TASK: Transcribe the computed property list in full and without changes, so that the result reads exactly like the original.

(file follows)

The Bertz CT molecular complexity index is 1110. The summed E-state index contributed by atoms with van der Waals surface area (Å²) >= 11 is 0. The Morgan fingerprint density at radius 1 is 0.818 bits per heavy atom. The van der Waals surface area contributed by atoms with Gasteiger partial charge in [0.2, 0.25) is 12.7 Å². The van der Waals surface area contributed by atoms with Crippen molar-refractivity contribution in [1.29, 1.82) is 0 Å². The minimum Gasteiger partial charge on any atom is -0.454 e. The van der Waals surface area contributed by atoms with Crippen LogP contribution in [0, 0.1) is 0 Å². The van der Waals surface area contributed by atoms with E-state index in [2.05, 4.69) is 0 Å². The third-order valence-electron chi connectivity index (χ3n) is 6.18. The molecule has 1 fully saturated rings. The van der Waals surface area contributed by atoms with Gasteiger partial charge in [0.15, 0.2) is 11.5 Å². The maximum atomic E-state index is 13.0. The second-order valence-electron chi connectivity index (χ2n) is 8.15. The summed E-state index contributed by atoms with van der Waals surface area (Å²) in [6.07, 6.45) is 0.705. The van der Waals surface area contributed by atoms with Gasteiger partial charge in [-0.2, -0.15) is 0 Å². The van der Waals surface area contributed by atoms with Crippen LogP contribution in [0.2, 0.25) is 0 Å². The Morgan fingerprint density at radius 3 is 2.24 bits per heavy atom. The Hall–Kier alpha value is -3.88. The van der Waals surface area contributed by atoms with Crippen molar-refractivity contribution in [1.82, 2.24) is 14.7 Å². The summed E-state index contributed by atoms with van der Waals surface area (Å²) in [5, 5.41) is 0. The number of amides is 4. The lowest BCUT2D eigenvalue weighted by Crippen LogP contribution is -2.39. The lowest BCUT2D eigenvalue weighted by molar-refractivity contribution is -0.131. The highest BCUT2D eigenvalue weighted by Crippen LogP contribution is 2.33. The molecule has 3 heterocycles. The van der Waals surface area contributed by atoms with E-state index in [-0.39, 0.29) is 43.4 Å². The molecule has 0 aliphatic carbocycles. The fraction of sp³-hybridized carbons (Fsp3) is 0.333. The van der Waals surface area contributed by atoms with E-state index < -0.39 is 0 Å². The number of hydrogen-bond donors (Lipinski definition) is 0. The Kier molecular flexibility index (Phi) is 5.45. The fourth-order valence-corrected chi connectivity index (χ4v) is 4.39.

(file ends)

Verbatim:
The Bertz CT molecular complexity index is 1110. The summed E-state index contributed by atoms with van der Waals surface area (Å²) >= 11 is 0. The Morgan fingerprint density at radius 1 is 0.818 bits per heavy atom. The van der Waals surface area contributed by atoms with Gasteiger partial charge in [0.2, 0.25) is 12.7 Å². The van der Waals surface area contributed by atoms with Crippen molar-refractivity contribution in [1.29, 1.82) is 0 Å². The minimum Gasteiger partial charge on any atom is -0.454 e. The van der Waals surface area contributed by atoms with Crippen LogP contribution in [0, 0.1) is 0 Å². The van der Waals surface area contributed by atoms with E-state index in [2.05, 4.69) is 0 Å². The third-order valence-electron chi connectivity index (χ3n) is 6.18. The molecule has 1 fully saturated rings. The van der Waals surface area contributed by atoms with Gasteiger partial charge in [0.15, 0.2) is 11.5 Å². The maximum atomic E-state index is 13.0. The second-order valence-electron chi connectivity index (χ2n) is 8.15. The summed E-state index contributed by atoms with van der Waals surface area (Å²) in [6.07, 6.45) is 0.705. The van der Waals surface area contributed by atoms with Gasteiger partial charge in [-0.2, -0.15) is 0 Å². The van der Waals surface area contributed by atoms with Crippen LogP contribution in [0.2, 0.25) is 0 Å². The Morgan fingerprint density at radius 3 is 2.24 bits per heavy atom. The Hall–Kier alpha value is -3.88. The van der Waals surface area contributed by atoms with Crippen molar-refractivity contribution in [1.82, 2.24) is 14.7 Å². The summed E-state index contributed by atoms with van der Waals surface area (Å²) in [5, 5.41) is 0. The number of amides is 4. The lowest BCUT2D eigenvalue weighted by Crippen LogP contribution is -2.39. The lowest BCUT2D eigenvalue weighted by molar-refractivity contribution is -0.131. The highest BCUT2D eigenvalue weighted by Crippen LogP contribution is 2.33. The molecule has 3 heterocycles. The van der Waals surface area contributed by atoms with E-state index in [-0.39, 0.29) is 43.4 Å². The molecule has 0 aliphatic carbocycles. The fraction of sp³-hybridized carbons (Fsp3) is 0.333. The van der Waals surface area contributed by atoms with E-state index < -0.39 is 0 Å². The number of hydrogen-bond donors (Lipinski definition) is 0. The Kier molecular flexibility index (Phi) is 5.45. The fourth-order valence-corrected chi connectivity index (χ4v) is 4.39.